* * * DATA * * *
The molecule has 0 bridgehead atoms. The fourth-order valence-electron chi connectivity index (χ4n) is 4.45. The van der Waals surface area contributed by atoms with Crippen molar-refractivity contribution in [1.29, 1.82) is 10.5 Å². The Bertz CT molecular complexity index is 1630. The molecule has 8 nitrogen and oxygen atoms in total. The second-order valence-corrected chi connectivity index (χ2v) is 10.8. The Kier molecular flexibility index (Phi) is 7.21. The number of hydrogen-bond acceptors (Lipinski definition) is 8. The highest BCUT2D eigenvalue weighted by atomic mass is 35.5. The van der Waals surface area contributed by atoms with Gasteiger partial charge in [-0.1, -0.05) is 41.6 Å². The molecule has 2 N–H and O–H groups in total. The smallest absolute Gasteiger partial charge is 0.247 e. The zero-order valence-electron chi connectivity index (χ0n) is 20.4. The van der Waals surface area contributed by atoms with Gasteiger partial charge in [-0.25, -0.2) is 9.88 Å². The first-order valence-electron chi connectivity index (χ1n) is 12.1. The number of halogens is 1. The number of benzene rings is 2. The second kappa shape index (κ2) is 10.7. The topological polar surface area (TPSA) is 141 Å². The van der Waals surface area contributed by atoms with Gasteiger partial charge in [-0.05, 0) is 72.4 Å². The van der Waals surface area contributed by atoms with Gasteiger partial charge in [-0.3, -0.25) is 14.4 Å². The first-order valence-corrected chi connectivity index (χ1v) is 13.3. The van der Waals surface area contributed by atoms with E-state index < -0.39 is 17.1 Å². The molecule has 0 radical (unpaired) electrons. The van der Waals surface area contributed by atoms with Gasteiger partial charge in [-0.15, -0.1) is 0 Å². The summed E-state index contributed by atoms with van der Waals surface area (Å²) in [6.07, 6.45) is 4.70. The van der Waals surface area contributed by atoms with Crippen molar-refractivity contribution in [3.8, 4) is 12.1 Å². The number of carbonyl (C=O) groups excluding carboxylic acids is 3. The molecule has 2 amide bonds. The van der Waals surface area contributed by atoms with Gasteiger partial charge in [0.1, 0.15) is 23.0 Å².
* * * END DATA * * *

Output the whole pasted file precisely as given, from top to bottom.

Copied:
The molecule has 0 bridgehead atoms. The fourth-order valence-electron chi connectivity index (χ4n) is 4.45. The van der Waals surface area contributed by atoms with Crippen molar-refractivity contribution in [1.29, 1.82) is 10.5 Å². The Bertz CT molecular complexity index is 1630. The molecule has 8 nitrogen and oxygen atoms in total. The second-order valence-corrected chi connectivity index (χ2v) is 10.8. The Kier molecular flexibility index (Phi) is 7.21. The number of hydrogen-bond acceptors (Lipinski definition) is 8. The highest BCUT2D eigenvalue weighted by atomic mass is 35.5. The van der Waals surface area contributed by atoms with Gasteiger partial charge in [-0.1, -0.05) is 41.6 Å². The molecule has 2 N–H and O–H groups in total. The smallest absolute Gasteiger partial charge is 0.247 e. The zero-order valence-electron chi connectivity index (χ0n) is 20.4. The van der Waals surface area contributed by atoms with Gasteiger partial charge in [-0.25, -0.2) is 9.88 Å². The first-order valence-electron chi connectivity index (χ1n) is 12.1. The number of halogens is 1. The number of benzene rings is 2. The second kappa shape index (κ2) is 10.7. The topological polar surface area (TPSA) is 141 Å². The van der Waals surface area contributed by atoms with Gasteiger partial charge in [-0.05, 0) is 72.4 Å². The van der Waals surface area contributed by atoms with Gasteiger partial charge in [-0.3, -0.25) is 14.4 Å². The first-order valence-corrected chi connectivity index (χ1v) is 13.3. The van der Waals surface area contributed by atoms with E-state index < -0.39 is 17.1 Å². The molecule has 0 radical (unpaired) electrons. The van der Waals surface area contributed by atoms with Gasteiger partial charge in [-0.15, -0.1) is 0 Å². The summed E-state index contributed by atoms with van der Waals surface area (Å²) in [6.07, 6.45) is 4.70. The van der Waals surface area contributed by atoms with Crippen molar-refractivity contribution in [3.8, 4) is 12.1 Å². The number of carbonyl (C=O) groups excluding carboxylic acids is 3. The molecule has 2 amide bonds. The van der Waals surface area contributed by atoms with Gasteiger partial charge in [0.1, 0.15) is 23.0 Å².